Big money investors have over the last six months poured cash into the markets at the fastest pace in 17 years as they fretted over COVID-19 and the upcoming presidential election, according to a new survey from Bank of America.
Cash holdings fell to 4.4% in October, down from 4.8% in September, and have now dropped 1.5 percentage points since April, the fastest decline since 2003. A reading below 4% is considered investor greed.
Respondents “said the recession is over, reduce cash, pause cyclical rotation, and price in contested election & February vaccine,” wrote Michael Hartnett, chief equity strategist at Bank of America. “We say sell SPX > 3600 and cyclical rotation via banks/energy to resume in Q4.”
The Charlotte, N.C.-based lender surveyed 198 participants with $593 billion in assets under management between Oct. 1 and Oct. 8.
Thirty-four percent of respondents feared a second wave of COVID-19 was the biggest “tail risk” as expectations for the timing of a credible vaccine were pushed back from January 2021 to February 2021.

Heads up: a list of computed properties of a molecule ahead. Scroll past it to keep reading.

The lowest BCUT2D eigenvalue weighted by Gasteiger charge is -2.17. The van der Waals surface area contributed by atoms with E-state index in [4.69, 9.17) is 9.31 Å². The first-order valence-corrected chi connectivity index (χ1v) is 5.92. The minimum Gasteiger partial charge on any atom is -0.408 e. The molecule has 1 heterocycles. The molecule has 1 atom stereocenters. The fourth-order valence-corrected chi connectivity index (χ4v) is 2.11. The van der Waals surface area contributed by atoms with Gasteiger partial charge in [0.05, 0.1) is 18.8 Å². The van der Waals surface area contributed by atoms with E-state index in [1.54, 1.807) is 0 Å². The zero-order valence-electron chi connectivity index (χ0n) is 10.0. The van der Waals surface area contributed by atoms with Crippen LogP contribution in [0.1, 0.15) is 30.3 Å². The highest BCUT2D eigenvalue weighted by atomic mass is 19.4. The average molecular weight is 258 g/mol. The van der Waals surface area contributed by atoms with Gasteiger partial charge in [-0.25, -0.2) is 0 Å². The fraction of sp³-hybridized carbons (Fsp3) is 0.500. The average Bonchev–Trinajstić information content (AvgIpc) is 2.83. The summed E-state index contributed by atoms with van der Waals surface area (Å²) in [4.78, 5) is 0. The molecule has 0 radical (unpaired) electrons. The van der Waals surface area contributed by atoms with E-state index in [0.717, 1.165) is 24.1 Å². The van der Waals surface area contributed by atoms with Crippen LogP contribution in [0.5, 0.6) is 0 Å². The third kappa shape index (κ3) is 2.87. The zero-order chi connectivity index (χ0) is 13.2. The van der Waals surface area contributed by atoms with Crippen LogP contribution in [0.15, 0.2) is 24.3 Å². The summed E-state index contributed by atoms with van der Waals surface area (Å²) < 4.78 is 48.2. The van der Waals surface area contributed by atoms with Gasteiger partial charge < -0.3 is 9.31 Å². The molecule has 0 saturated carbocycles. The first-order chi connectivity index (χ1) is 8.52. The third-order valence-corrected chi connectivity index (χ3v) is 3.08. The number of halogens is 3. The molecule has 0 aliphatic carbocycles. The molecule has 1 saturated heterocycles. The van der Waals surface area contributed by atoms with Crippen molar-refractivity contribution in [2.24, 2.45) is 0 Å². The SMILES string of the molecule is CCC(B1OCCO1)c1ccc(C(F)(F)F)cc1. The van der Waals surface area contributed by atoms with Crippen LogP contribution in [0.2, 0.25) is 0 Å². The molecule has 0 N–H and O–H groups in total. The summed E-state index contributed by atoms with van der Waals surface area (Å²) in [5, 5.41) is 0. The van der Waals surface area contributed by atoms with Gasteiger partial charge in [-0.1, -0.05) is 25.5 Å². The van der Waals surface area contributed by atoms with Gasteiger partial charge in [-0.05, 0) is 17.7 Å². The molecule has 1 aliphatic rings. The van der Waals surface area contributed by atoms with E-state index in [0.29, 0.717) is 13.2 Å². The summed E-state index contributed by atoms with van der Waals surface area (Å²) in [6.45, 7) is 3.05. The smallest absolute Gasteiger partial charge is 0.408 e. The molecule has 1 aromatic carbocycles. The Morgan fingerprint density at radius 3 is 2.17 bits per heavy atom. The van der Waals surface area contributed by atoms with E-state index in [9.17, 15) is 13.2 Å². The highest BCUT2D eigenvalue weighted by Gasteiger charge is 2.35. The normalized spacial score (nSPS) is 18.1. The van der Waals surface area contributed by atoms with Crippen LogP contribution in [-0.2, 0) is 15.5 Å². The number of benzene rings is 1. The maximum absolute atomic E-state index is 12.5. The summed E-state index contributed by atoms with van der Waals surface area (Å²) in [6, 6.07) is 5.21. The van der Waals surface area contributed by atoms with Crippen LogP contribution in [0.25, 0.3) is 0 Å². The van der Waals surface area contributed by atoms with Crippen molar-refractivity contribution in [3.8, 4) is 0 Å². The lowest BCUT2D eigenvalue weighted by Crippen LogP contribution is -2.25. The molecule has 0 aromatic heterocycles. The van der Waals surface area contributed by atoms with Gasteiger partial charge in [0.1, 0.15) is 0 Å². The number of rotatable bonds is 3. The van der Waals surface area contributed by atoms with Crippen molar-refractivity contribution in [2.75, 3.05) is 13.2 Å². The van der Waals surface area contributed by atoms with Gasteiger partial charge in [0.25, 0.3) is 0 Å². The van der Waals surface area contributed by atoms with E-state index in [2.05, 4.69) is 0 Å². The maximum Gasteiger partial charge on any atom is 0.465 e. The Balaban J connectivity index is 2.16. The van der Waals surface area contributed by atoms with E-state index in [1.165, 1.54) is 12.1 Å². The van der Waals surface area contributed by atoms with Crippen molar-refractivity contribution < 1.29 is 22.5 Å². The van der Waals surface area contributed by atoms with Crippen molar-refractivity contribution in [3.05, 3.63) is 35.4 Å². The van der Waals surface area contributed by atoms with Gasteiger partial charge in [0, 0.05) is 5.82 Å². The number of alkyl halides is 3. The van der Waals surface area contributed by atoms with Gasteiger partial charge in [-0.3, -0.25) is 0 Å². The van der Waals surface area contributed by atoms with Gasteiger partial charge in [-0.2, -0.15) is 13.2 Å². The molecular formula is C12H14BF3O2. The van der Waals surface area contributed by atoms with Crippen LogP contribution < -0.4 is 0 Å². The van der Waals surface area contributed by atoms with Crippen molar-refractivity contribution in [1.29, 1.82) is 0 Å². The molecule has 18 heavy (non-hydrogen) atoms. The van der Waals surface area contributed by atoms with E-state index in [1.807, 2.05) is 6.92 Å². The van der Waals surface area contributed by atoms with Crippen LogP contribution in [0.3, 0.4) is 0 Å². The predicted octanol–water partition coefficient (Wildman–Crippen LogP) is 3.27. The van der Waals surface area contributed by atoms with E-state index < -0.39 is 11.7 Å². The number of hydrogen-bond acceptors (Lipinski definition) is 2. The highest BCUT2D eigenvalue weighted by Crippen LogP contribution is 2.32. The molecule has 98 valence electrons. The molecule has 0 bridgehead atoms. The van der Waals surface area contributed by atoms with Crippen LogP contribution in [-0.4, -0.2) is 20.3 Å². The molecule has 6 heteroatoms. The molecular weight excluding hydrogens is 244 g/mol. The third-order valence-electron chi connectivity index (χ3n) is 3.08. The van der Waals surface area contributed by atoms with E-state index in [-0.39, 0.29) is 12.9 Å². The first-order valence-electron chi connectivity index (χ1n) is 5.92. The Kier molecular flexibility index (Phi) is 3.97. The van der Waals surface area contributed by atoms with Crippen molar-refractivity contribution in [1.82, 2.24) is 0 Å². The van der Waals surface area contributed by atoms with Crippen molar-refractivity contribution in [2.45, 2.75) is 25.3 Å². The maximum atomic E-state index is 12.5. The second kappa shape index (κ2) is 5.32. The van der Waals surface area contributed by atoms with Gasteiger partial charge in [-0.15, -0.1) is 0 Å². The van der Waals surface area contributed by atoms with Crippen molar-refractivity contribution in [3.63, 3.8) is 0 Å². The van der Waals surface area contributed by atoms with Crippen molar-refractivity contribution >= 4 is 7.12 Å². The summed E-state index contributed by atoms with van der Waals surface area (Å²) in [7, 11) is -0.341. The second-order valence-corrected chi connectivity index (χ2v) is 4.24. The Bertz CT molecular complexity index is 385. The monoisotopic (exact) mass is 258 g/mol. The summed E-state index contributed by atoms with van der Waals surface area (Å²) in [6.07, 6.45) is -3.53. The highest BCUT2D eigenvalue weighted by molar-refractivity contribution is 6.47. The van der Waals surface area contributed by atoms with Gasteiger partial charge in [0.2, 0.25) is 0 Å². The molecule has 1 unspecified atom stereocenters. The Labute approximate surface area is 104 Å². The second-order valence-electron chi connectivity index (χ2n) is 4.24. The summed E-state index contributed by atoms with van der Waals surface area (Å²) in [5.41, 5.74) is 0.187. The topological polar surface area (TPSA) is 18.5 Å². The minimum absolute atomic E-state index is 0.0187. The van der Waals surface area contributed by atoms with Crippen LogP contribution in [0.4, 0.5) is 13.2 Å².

Absent the pandemic, investors were most worried about uncertainty caused by the upcoming presidential election, with 61% predicting the election will be contested.
Seventy-four percent of those surveyed said such an outcome was the one that would cause the most volatility. Another 14% forecast a Democratic sweep would shock markets while 8% feared a divided Congress and 4% were uneasy about a President Trump win.
On the economy, 60% of respondents said we are in an early-cycle phase as opposed to 26% who thought we were still in recession.
While the majority saw the economy improving, the path of its rebound remains unclear. Fifty-nine percent of those surveyed say the rebound is taking a U or W shape, down from 61% last month, while 19% predict a V. A net -54% of money managers see a recession occurring in the next 12 months.